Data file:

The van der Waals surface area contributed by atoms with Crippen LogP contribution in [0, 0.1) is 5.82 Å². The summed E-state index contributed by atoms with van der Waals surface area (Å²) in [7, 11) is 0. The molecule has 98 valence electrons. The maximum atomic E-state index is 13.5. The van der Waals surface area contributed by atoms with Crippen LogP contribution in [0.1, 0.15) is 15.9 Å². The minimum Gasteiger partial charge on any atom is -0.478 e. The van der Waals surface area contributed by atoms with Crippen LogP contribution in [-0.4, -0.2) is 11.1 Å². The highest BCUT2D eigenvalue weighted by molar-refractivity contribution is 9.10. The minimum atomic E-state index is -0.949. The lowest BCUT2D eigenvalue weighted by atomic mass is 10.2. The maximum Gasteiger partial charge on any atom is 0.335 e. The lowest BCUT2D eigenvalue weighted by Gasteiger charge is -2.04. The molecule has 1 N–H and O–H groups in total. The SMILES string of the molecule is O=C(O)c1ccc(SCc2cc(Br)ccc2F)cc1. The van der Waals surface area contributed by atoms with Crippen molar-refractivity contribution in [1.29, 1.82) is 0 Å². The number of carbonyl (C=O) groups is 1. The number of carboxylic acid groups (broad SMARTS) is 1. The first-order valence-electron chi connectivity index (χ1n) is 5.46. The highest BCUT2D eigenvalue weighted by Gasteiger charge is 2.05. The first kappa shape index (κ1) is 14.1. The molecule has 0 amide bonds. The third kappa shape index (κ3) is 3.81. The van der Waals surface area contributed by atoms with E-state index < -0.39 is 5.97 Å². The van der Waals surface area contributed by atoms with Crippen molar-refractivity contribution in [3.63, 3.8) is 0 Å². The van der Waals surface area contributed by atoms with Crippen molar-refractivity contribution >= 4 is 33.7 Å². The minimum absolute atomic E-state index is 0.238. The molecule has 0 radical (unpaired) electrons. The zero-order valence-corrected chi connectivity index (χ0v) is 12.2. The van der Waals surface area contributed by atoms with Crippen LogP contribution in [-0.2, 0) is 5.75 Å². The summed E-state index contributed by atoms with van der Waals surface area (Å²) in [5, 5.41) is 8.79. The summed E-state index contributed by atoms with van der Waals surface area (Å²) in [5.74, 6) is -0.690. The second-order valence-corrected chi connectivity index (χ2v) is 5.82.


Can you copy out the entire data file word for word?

The van der Waals surface area contributed by atoms with Crippen LogP contribution in [0, 0.1) is 5.82 Å². The summed E-state index contributed by atoms with van der Waals surface area (Å²) in [7, 11) is 0. The molecule has 98 valence electrons. The maximum atomic E-state index is 13.5. The van der Waals surface area contributed by atoms with Crippen LogP contribution in [0.1, 0.15) is 15.9 Å². The minimum Gasteiger partial charge on any atom is -0.478 e. The van der Waals surface area contributed by atoms with Crippen LogP contribution in [-0.4, -0.2) is 11.1 Å². The highest BCUT2D eigenvalue weighted by molar-refractivity contribution is 9.10. The minimum atomic E-state index is -0.949. The lowest BCUT2D eigenvalue weighted by atomic mass is 10.2. The maximum Gasteiger partial charge on any atom is 0.335 e. The lowest BCUT2D eigenvalue weighted by Gasteiger charge is -2.04. The molecule has 1 N–H and O–H groups in total. The SMILES string of the molecule is O=C(O)c1ccc(SCc2cc(Br)ccc2F)cc1. The van der Waals surface area contributed by atoms with Crippen molar-refractivity contribution in [1.29, 1.82) is 0 Å². The number of carbonyl (C=O) groups is 1. The number of carboxylic acid groups (broad SMARTS) is 1. The first-order valence-electron chi connectivity index (χ1n) is 5.46. The highest BCUT2D eigenvalue weighted by Gasteiger charge is 2.05. The first kappa shape index (κ1) is 14.1. The molecule has 0 amide bonds. The third kappa shape index (κ3) is 3.81. The van der Waals surface area contributed by atoms with E-state index < -0.39 is 5.97 Å². The van der Waals surface area contributed by atoms with Crippen molar-refractivity contribution in [3.63, 3.8) is 0 Å². The van der Waals surface area contributed by atoms with Crippen molar-refractivity contribution >= 4 is 33.7 Å². The minimum absolute atomic E-state index is 0.238. The molecule has 0 radical (unpaired) electrons. The zero-order valence-corrected chi connectivity index (χ0v) is 12.2. The van der Waals surface area contributed by atoms with Crippen LogP contribution in [-0.2, 0) is 5.75 Å². The summed E-state index contributed by atoms with van der Waals surface area (Å²) in [5, 5.41) is 8.79. The summed E-state index contributed by atoms with van der Waals surface area (Å²) in [5.74, 6) is -0.690. The second-order valence-corrected chi connectivity index (χ2v) is 5.82.